Every weekday, Monday through Friday, the About.com Parenting Special Needs site offers an opportunity to read, reflect, and respond to a passage from a book, blog, or article. Here are the entries for March, 2009. Read the quote, then follow the link for questions and response suggestions.
April 2009 >
"Children misbehave because they lack the communication skills and insight to tell us what's really happening. It's our job to look beyond the behavior to the root feelings." -- Tina Feigal, Toolbox Parenting
Cover image courtesy of PriceGrabber. Compare prices for "The Challenging Child."
"Parents can make a dramatic difference in how children use their wonderfully different natural abilities. Children vary considerably in the ways they use their senses and bodies and the ways they respond to the world. For each unique pattern, however, parents can create experiences that promote flexibility." -- Stanley I. Greenspan, M.D., The Challenging Child
Read: "Anyone can become disabled -- the fact is, we will always be people first, with things we can and can't do second. I think everyone in life has their own "disability" -- something that challenges them -- whether it is visible or not." -- Francesca Martinez, Telegraph.co.uk
Cover image courtesy of Amacom
"The idea that people with disabilities have something to contribute to society or that they have the right to pursue the American Dream sounds like a foreign concept to many members of our society. If there is any acknowledgment of rights, it is generally no more than humane care with little opportunity to be a contributing member of society. Adults with disabilities deserve a dream, too." -- Peggy Lou Morgan, Parenting an Adult With Disabilities or Special Needs
Cover image courtesy of PriceGrabber. Compare prices for "Reflections From a Different Journey."
"The most important task of parenting is giving your children a foundation of self-respect. Everything else -- your happiness and theirs -- flows from that." -- Reflections From a Different Journey,
edited by Stanley D. Klein, Ph.D., and John D. Kemp.
"Activism does not have to be militant, so I want to reveal that it is disconcerting to hear the two as synonyms, and I think there is a huge gap in understanding the journey parents must go on that the 'outside world' (meaning families with children without disabilities) simply do not understand." -- Estee Klar, The Joy of Autism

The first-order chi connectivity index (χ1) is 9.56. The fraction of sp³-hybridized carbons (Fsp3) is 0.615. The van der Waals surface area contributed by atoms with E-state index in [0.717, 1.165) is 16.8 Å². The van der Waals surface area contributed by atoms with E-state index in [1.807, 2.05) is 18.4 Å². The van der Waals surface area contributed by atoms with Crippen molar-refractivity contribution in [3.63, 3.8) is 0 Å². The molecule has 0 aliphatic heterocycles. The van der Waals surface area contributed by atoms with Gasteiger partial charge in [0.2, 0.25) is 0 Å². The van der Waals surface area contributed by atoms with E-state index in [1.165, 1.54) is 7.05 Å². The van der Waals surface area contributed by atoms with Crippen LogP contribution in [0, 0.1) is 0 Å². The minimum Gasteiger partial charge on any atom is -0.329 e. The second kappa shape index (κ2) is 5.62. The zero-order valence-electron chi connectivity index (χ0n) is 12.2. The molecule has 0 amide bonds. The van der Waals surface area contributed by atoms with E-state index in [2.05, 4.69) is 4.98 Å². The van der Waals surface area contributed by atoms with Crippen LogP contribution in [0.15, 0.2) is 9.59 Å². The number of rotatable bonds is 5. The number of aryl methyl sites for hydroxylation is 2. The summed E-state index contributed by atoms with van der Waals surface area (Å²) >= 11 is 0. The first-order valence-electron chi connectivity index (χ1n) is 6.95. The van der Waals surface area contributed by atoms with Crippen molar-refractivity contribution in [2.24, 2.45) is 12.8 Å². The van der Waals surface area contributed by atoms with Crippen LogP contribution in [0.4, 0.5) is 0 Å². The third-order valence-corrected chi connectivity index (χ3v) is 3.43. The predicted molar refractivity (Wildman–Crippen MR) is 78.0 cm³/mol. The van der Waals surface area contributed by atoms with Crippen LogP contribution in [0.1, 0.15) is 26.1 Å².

Cover image courtesy of PriceGrabber. Compare prices for "The Out-of-Sync Child."
"Giving your child attention when he needs it and when a job must get done quickly is perfectly okay. Particularly when your family runs on a tight schedule, you will do whatever works to move everybody from Point A to Point B. Unenlightened parents ignore their children. Enlightened parents do what they can to make their children's lives pleasant and safe." -- Carol Stock Kranowitz, The Out-of-Sync Child
Cover image courtesy of PriceGrabber. Compare prices for "The Bipolar Child."
"So, the parent must step out of time and place and become the parent this
child needs, not the parent that society (and the parent's ego) dictates. It requires an almost superhuman love, where the parent's expectations are set aside and the needs of the child are met first." -- Demitri Papolos, M.D., and Janice Papolos, The Bipolar Child
Read: "My lowest moments in parenting -- the ones I want to stuff away in shame and never let my children or the world see -- are the ones where I couldn’t accept that my children were themselves rather than my vision of them. They're the times I grieve the loss of what never was, and now go on to grieve the grieving." -- Mary P. Jones, A Room of Mama's Own
Cover image courtesy of Judy Winter
"Leisure time is important to all families. Put fun
back in your lives. You may need to modify your plans and pack lots of extra supplies. Your family vehicle may threten to break under the weight of all the stuff, but it's worth the effort. By risking new adventures, we got a big chunk of our lives back -- plus some priceless memories." -- Judy Winter, Breakthrough Parenting for Children With Special Needs